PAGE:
Tuesday, November 8, 2011

Mysteries of the known universe

From my Mac's dictionary
(Part of a much larger document, which does not exist.)

1. The word “rubric,” which is hideous

My complaint is not so much that the word exists as that it is so often readily and enthusiastically adopted—especially among educators—as though it were some sort of orgasmic McGuffin*.

Cf. Ruprecht

*MacGuffin
     A man is riding on a train when a second gentleman gets on and sits down across from him. The first man notices the second is holding an oddly shaped package.
     "What is that?" the first man asks.
     "A MacGuffin, a tool used to hunt lions in the Scottish highlands."
     "But there are no lions in the Scottish highlands," says the first man.
     "Well then," says the other, "That's no MacGuffin".

5 comments:

Bob Cosgrove said...

"Rubric" is a word used by the Educational Testing Service when folks score AP exams; the University of California uses a "rubric" in scoring the AWPE (Analytical Writing Placement Exam) which students take to place into the UC's writing programs. Both AP and AWPE employ a guide for placing a paper in a scoring range: AP uses a 0-9 rubric range while AWPE employs a 1-6 range.

So we rubric away.

B. von Traven said...

Well, Sir Bob, I am at times forced to use it too. At such times, uttering it is a necessary evil--but an evil it remains.
It is the enthusiasm for this word that bothers me, really. I don't mind if it restricts itself to religious communities and such. I don't mind if it is used with regret and displeasure, as one might use, say, a pooper scooper or funds to make a campaign contribution.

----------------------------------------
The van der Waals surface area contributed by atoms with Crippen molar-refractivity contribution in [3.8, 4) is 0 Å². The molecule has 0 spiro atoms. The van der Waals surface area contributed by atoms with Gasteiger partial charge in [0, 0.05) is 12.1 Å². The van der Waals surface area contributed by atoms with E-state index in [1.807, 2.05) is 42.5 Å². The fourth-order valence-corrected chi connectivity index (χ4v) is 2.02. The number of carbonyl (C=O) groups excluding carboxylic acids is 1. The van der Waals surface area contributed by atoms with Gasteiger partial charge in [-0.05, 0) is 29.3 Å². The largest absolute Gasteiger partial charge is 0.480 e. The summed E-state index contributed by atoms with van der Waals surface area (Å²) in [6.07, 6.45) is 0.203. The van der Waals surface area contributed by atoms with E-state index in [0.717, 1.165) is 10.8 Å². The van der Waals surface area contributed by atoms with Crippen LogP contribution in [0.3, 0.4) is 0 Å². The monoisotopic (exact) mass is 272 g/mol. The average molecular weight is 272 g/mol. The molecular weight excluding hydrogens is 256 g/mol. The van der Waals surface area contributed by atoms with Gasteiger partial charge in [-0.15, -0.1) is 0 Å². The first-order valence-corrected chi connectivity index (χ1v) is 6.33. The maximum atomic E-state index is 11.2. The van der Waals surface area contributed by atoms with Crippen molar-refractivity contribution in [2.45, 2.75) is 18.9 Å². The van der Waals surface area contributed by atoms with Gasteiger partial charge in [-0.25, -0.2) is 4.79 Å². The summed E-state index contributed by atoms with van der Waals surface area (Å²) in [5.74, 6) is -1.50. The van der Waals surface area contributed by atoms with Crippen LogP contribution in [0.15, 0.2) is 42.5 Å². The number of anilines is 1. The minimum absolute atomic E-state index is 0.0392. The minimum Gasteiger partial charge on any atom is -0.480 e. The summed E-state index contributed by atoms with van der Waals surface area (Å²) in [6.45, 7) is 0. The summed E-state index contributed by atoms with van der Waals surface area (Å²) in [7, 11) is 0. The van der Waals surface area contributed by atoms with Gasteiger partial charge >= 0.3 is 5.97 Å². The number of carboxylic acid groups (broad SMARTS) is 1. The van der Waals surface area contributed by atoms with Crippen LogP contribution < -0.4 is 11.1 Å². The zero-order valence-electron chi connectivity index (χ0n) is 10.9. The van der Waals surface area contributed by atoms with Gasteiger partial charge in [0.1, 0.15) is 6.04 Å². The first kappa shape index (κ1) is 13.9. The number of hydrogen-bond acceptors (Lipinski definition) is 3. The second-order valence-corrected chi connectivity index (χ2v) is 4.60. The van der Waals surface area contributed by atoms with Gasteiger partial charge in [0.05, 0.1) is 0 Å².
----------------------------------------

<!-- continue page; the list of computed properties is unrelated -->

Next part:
In fact, if it is merely used, like a shoe or shovel, I can deal with it all day long. If, however, it thrills and uplifts the user owing to its vogue status (in, say, the special and earnest world of SLOs), it is akin to vomit. No, it is far less wholesome than vomit. I am sure of it.
I know: I am somewhat idiosyncratic about this. But I happen to know that there are others--people I admire and respect--who find the word repugnant, though I'm not sure the cause of their discomfort is similar to the cause of mine.
Surely, you, Sir Bob, can identify words that you loath sans an adequate account of the loathitude!

Anonymous said...

Well...if we're going to start naming examples in the "I am annoyed by..." department, here are a few candidates .....overused expressions, mostly by politicians, but by other folks too...

1. At the end of the day,.....

2. The reality is, ........

3. Going forward, .......

4. The truth is, .......

5. ..with this caveat .....

B. von Traven said...

A fine list, 10:19. I am especially annoyed by "at the end of the day." Also, when Brits say, "If you like." I don't like. (That's almost as bad as New Yorkers' "Can I be honest?")

Matthew Snope said...

"Rubric" is a good Philip Glass song, though. :)

Expressions I detest: "It is what it is." (rather meaningless tautology)
"Seriously?"
"Really?"
"I get it."

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